Story by Lara Pickford-Gordon
Blessed are you, Lord God of all creation, for through your goodness we have received the bread we offer you: fruit of the earth and work of human hands, it will become for us the bread of life.
This “work of human hands” is real for the Handmaids of Our Lady of Mt Carmel, an intercessory prayer group affiliated with the Carmelites. They gather weekly in the Ave Maria room, the small baking room at the Novitiate of the Corpus Christi Carmelites, Mt St Benedict, to prepare wafers which when consecrated at Mass become the Body of Our Lord.
The wafers are distributed to ten parishes and they also supply Catholic ecclesial communities and occasionally the Hanover Methodist Church.
On Tuesday, June 11 when the Catholic News visited, Elizabeth Austin, Lynette Adams, Sr Ann Joachim Jackson O Carm, Eunan Dolly and Mavis Hislop were each performing their respective roles in the production process. Even before starting they said a prayer giving thanks to God. At noon they paused to recite the Angelus.
Adams said the recipe is “flour and water, absolutely nothing else”. Almost equal proportions of both are used. She explained the flour is first sifted then the water added. Both are mixed in a blender to a liquid consistency.
“It takes a little while to go through this little process here with the mixing and the consistency is a critical thing. So even though sometimes the type of flour we may have, we may have to use a little more flour or a little less.”
Consistency is key
The right consistency is like a paste; too thick and the wafer can easily crack. Two batches are prepared daily. For the outsider observing, the batch doesn’t look like much but as the process was demonstrated, it was obvious looks are deceiving.
The batter is scraped from the mixing bowl into a sieve to remove any lumps. Adams makes sure and cleans most if not all the batter, “this is precious because every ounce counts,” she said.
Next, spoonfuls of batter are dropped on to a two-sided baking plate which is closed and locked. The sound which emerges is like something is frying. The excess batter that bubbles at the edges is scraped away.
“The idea is not to waste. We want to produce many because we have several orders from various parishes,” Austin said. The baking takes about 2 to 2.5 minutes and the ladies have become so adept that they know when it is ready.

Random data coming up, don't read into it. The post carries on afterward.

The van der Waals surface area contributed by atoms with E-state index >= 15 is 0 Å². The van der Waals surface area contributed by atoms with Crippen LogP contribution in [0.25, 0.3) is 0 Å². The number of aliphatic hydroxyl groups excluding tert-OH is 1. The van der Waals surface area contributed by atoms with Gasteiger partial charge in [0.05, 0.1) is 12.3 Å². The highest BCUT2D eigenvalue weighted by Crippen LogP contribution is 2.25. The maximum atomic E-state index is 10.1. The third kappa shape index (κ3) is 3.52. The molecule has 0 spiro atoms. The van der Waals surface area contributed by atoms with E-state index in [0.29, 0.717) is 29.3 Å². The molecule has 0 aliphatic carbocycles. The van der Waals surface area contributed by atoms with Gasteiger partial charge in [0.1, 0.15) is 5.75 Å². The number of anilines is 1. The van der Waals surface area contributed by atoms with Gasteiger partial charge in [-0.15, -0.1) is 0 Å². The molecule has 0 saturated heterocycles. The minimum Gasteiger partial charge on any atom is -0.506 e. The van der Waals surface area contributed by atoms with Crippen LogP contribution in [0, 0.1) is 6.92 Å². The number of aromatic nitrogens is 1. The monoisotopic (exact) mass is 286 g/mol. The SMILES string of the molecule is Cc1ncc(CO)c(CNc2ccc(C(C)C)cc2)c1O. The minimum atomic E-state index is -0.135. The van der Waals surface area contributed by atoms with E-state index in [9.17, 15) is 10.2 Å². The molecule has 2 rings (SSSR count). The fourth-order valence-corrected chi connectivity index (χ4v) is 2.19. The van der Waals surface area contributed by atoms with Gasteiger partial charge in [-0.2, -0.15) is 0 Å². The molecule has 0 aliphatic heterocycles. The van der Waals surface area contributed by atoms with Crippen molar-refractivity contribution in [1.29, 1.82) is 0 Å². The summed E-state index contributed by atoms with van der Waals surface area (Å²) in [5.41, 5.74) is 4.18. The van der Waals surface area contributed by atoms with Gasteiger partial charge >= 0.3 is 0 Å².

When the time is right a shiny smooth round wafer is ready. The wafers are placed in a simple humidifier cupboard; bowls of boiling water are placed below and the doors shut. This keeps the wafers from dehydrating and flaking.
When the wafers are removed from the cupboard a cloth then a weight is placed on them to keep them level since they may have a slight curve after baking. The production line continues with Dolly cutting the jagged edges from the wafers and Hislop cutting them into small circles with a machine that has a drawer at the bottom to collect. Sr Ann Joachim was counting the wafers to be bagged by the thousand. Four thousand were made that day.
These ladies come from different backgrounds, all retirees—Central Bank workers, a teacher, and a flight attendant. They were four of ten persons who regularly work 9 a.m. to noon Monday to Wednesday.
The Carmelites have been making the bread for many, many years. Austin said a senior member of the Order remembers the bread making going on since 1923.
She said the Foundress of the Corpus Christi Carmelites, Mother Mary Ellerker of the Blessed Sacrament (1875–1949) had a great love of the Eucharist and took on the work of making the bread used at Mass as a ministry of the order.
It was traditionally done by the Sisters. However, as their members aged and were fewer in numbers, these lay Carmelites gladly took on the task. The Handmaids have been making the wafers for the past nine years: “We consider it a privilege; it is a special ministry.”
They also make the large ceremonial hosts used for special occasions and medium-sized hosts used for exposition of the Blessed Sacrament. Demand varies according to the liturgical calendar with Easter and Christmas the peak times. There is a cost for the wafers: 15 cents for small, $1 for medium, $5 for large. Rosary Monastery also produces wafers.
The scraps left from the wafers are gathered and bagged. School children have dropped by to get some and even random passers-by. Tshenelle Bethel-Peters, Web/Social Media Officer and I got to sample freshly baked wafers. No salt nor sugar, but enjoyable.
There was definitely a difference in taste from the consecrated host received at Mass. As it should be, the sacramental bread received in the Eucharist nourishes the soul!